In the famed Bulgarian Rose Valley, also known as the Kazanluk Valley, rosewater is distilled from damask roses cultivated in the region for over 300 years and producing blossoms with an extraordinarily high percentage of essential oil.
Indian rose essence is extracted from small doubled-petaled deep-red roses grown specifically for their inimitable fragrance.
Rosewater has a distinctive flavor and is used heavily in South Asian, West Asian and Middle Eastern cuisine—especially in sweets. For the uninitiated, especially in America, the first reaction is usually “it tastes like soap,” because that is our association in the West.
In the Middle East, Indian, Turkey, and North Africa, rose is as common a culinary flavoring as is vanilla and cinnamon. My absolute favorite rosewater comes from Dubai and is available from Kalustyans (www.kalustyans.com).
Turkish Urfa pepper
Urfa biber (also known as Isot pepper) is a dried Turkish pepper, a variety of Capsicum annum cultivated in the Urfa region of Eastern Turkey. It is often described as having a smoky, raisiny taste. Urfa peppers ripen to a dark maroon on the plant but after curing turn deep purple to dark, purplish black.
Traditionally used in Turkey in meat and savory foods, because of its fruity overtones, American chefs are now incorporating Urfa into sweet dishes as well.
For curing, the peppers are sun-dried during the day and wrapped tightly at night. The night process is called ‘sweating’, and works to infuse the dried flesh with the remaining moisture of the pepper.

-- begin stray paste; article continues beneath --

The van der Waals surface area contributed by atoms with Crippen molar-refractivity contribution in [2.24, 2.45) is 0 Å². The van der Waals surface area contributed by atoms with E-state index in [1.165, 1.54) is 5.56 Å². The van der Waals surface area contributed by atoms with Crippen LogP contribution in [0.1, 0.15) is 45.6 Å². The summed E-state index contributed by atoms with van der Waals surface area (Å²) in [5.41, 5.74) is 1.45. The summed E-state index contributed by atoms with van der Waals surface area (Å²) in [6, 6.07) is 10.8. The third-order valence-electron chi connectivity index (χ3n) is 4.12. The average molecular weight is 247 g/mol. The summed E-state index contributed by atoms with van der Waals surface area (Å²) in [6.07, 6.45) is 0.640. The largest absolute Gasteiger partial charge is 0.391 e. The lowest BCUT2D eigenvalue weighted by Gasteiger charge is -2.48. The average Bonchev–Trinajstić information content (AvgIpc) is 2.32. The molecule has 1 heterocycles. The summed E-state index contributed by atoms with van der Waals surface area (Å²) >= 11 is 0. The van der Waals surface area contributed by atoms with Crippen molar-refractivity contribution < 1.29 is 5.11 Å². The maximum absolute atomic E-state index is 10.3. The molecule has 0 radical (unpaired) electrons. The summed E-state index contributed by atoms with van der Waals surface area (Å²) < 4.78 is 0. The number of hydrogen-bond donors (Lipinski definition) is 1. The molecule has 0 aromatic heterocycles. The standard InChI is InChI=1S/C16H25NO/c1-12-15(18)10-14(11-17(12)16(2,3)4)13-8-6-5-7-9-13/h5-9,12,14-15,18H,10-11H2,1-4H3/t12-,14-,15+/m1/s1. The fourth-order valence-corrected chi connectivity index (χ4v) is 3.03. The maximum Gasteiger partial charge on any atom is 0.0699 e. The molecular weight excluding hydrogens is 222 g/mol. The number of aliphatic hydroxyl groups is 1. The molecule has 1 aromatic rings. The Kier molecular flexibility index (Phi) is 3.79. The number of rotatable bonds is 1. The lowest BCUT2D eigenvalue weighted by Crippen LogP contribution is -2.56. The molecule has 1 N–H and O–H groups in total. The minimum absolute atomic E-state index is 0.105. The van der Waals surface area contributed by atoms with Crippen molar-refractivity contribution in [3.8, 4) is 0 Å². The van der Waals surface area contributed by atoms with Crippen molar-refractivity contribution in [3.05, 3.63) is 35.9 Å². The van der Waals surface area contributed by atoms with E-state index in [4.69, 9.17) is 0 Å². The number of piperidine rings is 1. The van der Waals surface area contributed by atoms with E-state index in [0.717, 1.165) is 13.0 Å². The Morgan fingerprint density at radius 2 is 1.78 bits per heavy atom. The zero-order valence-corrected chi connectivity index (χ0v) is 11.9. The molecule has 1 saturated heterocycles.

Urfa biber is less spicy than many other chile peppers, but provides a more lasting build of heat.
Buy high-quality freshly ground Urfa Pepper from Whole Spice in California. (www.wholespice.com).
Wattleseed (Acacia victoriae and A. murrayana) comes from several of the more than seven hundred species of Acacia–most of which are poisonous–that grow over much of central Australia.
Wattleseed is relatively expensive because it is mostly gathered from the wild and requires time-consuming processing. Buy small amounts of whole wattleseed. It is best used within 2 years; ground wattleseed is more perishable.
Wattleseed’s flavor combines roasted coffee, chocolate, and hazelnut.
The tiny brown seeds are in high demand in Australia for their deep, complex flavor, and they appear in pastries, breads, and desserts as well as in a coffee-like beverage.
Wattleseed is roasted in a process similar to roasting coffee and then ground to a dark brown, grainy powder that resembles coffee grounds.
Purchase whole or ground wattleseed from Herbie’s Spices (www.herbies.com.au) from Australia. Service is fast though shipping is pricy.
The curry-like spice mixture, Hawaij, is essential to the cuisine of Yemen and is also very popular in Israel, due to its large Yemenite community.
Hawaij is used liberally as a rub for grilled meats, poultry, seafood and vegetables and may also be sprinkled into soups, stews, sauces, and rice.
There is also a version of hawaij used to spice coffee (also tea and desserts) made from ginger, cinnamon, clove, and cardamom similar to the idea of Indian tea Masala.
Purchase Hawaij from Whole Spice (www.wholespice.com) or from kosher markets that carry Pereg spices from Israel.
To make your own hawaij, in a dry skillet, combine 6 tablespoons black peppercorns, 4 tablespoons cumin seed, 2 tablespoons coriander seed, 1 tablespoon green cardamom pods, and 1 teaspoon whole cloves. Toast over medium heat, shaking often, until fragrant.
Cool and then grind. Stir in 3 tablespoons ground turmeric. Makes about 1 cup.